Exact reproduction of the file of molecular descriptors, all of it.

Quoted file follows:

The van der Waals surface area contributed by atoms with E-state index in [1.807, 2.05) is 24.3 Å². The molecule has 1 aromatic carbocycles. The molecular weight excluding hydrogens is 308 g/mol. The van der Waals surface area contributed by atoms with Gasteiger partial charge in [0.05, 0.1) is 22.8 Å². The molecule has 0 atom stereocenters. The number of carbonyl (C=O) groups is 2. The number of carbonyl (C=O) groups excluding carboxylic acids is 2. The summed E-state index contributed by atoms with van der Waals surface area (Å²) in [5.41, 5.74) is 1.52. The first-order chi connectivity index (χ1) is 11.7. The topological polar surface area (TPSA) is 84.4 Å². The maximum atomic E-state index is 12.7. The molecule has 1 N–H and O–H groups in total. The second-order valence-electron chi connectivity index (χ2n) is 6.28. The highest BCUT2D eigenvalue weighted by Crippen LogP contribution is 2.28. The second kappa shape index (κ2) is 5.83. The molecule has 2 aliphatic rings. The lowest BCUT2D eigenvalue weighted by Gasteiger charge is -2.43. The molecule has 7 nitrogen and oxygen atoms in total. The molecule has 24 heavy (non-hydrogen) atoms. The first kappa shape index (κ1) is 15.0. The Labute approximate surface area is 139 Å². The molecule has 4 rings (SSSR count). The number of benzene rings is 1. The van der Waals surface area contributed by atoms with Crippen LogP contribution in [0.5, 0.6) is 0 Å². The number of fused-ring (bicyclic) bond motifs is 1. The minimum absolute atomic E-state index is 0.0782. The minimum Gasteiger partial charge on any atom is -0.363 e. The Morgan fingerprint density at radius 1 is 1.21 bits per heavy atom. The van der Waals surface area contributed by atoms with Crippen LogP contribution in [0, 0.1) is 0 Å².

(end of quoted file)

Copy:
The van der Waals surface area contributed by atoms with E-state index in [1.807, 2.05) is 24.3 Å². The molecule has 1 aromatic carbocycles. The molecular weight excluding hydrogens is 308 g/mol. The van der Waals surface area contributed by atoms with Gasteiger partial charge in [0.05, 0.1) is 22.8 Å². The molecule has 0 atom stereocenters. The number of carbonyl (C=O) groups is 2. The number of carbonyl (C=O) groups excluding carboxylic acids is 2. The summed E-state index contributed by atoms with van der Waals surface area (Å²) in [5.41, 5.74) is 1.52. The first-order chi connectivity index (χ1) is 11.7. The topological polar surface area (TPSA) is 84.4 Å². The maximum atomic E-state index is 12.7. The molecule has 1 N–H and O–H groups in total. The second-order valence-electron chi connectivity index (χ2n) is 6.28. The highest BCUT2D eigenvalue weighted by Crippen LogP contribution is 2.28. The second kappa shape index (κ2) is 5.83. The molecule has 2 aliphatic rings. The lowest BCUT2D eigenvalue weighted by Gasteiger charge is -2.43. The molecule has 7 nitrogen and oxygen atoms in total. The molecule has 24 heavy (non-hydrogen) atoms. The first kappa shape index (κ1) is 15.0. The Labute approximate surface area is 139 Å². The molecule has 4 rings (SSSR count). The number of benzene rings is 1. The van der Waals surface area contributed by atoms with Crippen LogP contribution in [0.5, 0.6) is 0 Å². The number of fused-ring (bicyclic) bond motifs is 1. The minimum absolute atomic E-state index is 0.0782. The minimum Gasteiger partial charge on any atom is -0.363 e. The Morgan fingerprint density at radius 1 is 1.21 bits per heavy atom. The van der Waals surface area contributed by atoms with Crippen LogP contribution in [0, 0.1) is 0 Å².